The New York Times, June 2006
Turrets Are Adding Architectural Variety to the Suburban Skyline
By John Freeman Gill
Published: June, 25 2006
“A man’s home is his castle” goes the adage, which finds perhaps its most literal representation in the fanciful cottage of Wemmick, a London clerk in Charles Dickens’s novel “Great Expectations.” Although Wemmick’s home is tiny, he has modified it to resemble a Gothic fortress of sorts, complete with a plank drawbridge, a moat and a “turret bedroom.”
While there is no evidence of a run on Dickens novels in area bookstores, much less a conscious emulation of Wemmick, turrets have been popping up with increasing frequency on upscale suburban homes around New York City.
“If someone is building a six- to eight-thousand-square-foot house or bigger, you expect them, along with the pool and the tennis court, ” said president of the Long Island Builders Institute, a trade group.
The current style of turret – broadly defined as a tower rising front he ground and attached to a corner or wall, or a small tower projecting from the edge of a roof – often has a particularly castle like aspect in places like the north shore of Nassau County.
“There’s probably nothing better than a turret to suggest baronial, manorial stature,” Mr. Weiboldt said. “It’s the manor of house as a statement of corporate or professional success.”
The variety in recent turret of the bunch is on vivid display in the Briarcliff Manor area of Westchester. On Sleepy Hollow Road, five types can be seen on three homes.
The smallest turret of thee bunch is a shingled six-and-a-half-foot square lookout with glass windows, capped with a pointed copper roof, and a weather vane. Its owners, Eric and HIllary Messer, said their associations with the little tower were more Hamptons beach house than medieval English fortress.
“The proliferation turrets we’re seeing is primarily whimsical,” said Mr. Messer, the owner of Sunrise Building and Remodeling, which has done work throughout Westchester and southern Connecticut for 20 years. “What’s changed over time is that they’ve gotten smaller and moved inland.”
Mr. Messer added that he installed his own turret for the same reason many of his clients request them; to break up a long roofline and let more light into a dark area.
The most imposing turreted home on the road is a stuccoed 6,200-square-foot structure being built in the style of a French chateau. It bristles with no fewer than three turrets of varying sizes and shapes.
The home is the dream house of Maria Boccasini and her husband, Alfredo, who owns a hair salon in White Plains. They currently live just a few feet in front of it, in a two-bedroom Cape Cod that will be torn down after the larger house is completed around the end of the summer.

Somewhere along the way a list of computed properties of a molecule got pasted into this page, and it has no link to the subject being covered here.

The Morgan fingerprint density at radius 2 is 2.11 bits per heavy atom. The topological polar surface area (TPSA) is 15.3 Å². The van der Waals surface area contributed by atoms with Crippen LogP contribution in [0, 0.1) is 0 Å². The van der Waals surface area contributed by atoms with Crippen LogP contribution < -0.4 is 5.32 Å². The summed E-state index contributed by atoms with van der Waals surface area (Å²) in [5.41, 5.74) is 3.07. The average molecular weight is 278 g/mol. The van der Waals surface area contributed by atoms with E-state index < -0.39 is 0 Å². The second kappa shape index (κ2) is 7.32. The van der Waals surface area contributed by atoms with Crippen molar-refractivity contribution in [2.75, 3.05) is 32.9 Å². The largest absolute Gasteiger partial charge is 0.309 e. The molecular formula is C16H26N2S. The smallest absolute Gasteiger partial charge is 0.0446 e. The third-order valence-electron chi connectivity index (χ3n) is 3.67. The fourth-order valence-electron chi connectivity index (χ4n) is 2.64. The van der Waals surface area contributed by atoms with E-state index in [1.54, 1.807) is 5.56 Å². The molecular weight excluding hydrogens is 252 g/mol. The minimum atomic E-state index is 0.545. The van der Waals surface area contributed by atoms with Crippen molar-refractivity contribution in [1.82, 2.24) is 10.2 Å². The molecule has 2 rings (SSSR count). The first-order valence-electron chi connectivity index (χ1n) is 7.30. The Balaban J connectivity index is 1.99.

Mr. Boccasini, seated at her dining room table on a recent afternoon with her new home looming surreally in a nearby window, flipped through lushly photographed books like “Houses of the Gentry.”
Peering at a photograph of the soaring turrets of a Loire Valley chateau once owned by Catherine de Medicis, she spoke of the practical challenges of bringing the French Renaissance to Westchester. “The framers of Terror,” Ms. Boccasini said, explaining that building them proved so difficult that the blueprints had to be reconfigured.
Each of the home’s three turrets has a different form and function. The largest is a 45-foot-high octagon at the back wall of the house topped with a tiled, pointed roof above the master bedroom. The inside of the turret will be lined with a painting on canvas, perhaps a pastoral scene.
A second turret, a two-story half-cylinder with a conical roof, is built into theo home’s left flank. It will have wine racks in a basement level, perhaps a buffet in the first-floor dining room, and a half-circle bench in the second-story guest room, which will be decorated with toile and known as the Marie Antoinette Room.
The smallest turret is a 17-foot-high half-octagon that will serve as a Christmas tree nook off what Ms. Boccasini calls the Great Room.
“I named the rooms,” Ms. Boccasini said. “My husband said, ‘This is not your castle,’ and I said: ‘This is my castle, and I’m queen of it. And even if it were small, it would be my castle, because it has all our personal touches in it.'” But she acknowledged having received complaints about the scale of the house.
Also on Sleepy Hollow Road is the turretless home of an architect named Michael Molinelli, who has watched the sprouting of suburban towers with a discriminating eye. Too often, he said, turrets appear to be appended to houses without proper attention to proportion.
“I think turrets are a fun thing,” he said. “But we in America have this concept that if one is fun, then three is three times as much fun.”
Three years ago, Mr. Molinelli designed a tapered stone turret for the early 20th-century Tudor-style home in Greenwich, Conn., belonging to his brother, Bruce, and his family. Afterward, “everyone on the block had turret envy,: the architect recalled. Some even built their own turrets.
Joanne Carrol, publisher of the trade magazine Connecticut Builder, said the popularity of turrets is partly a reaction to the boxiness of so-called McMansions. “Builders have gone to great lengths to find talented architects to create homes where rooflines are broken by the interjection of other elements,” she said.
One home in no danger of lacking prominent vertical elements is the Boccasini’s in Briarcliff Manor. As Mr. Boccasini surveyed his tri-turreted chateau the other day, he confessed to his wife that he longed for more. “When we get done, maybe we’ll put in an extension and maybe another couple of towers,” he said. And a cabana the couple hope to build, along with a pool, could be a tower, too, he added.
Ms. Boccasini’s eyes went wide. “That would be so cute if out cabana was a turret!” she said. “That would be the cutest cabana ever.”
© The NY Times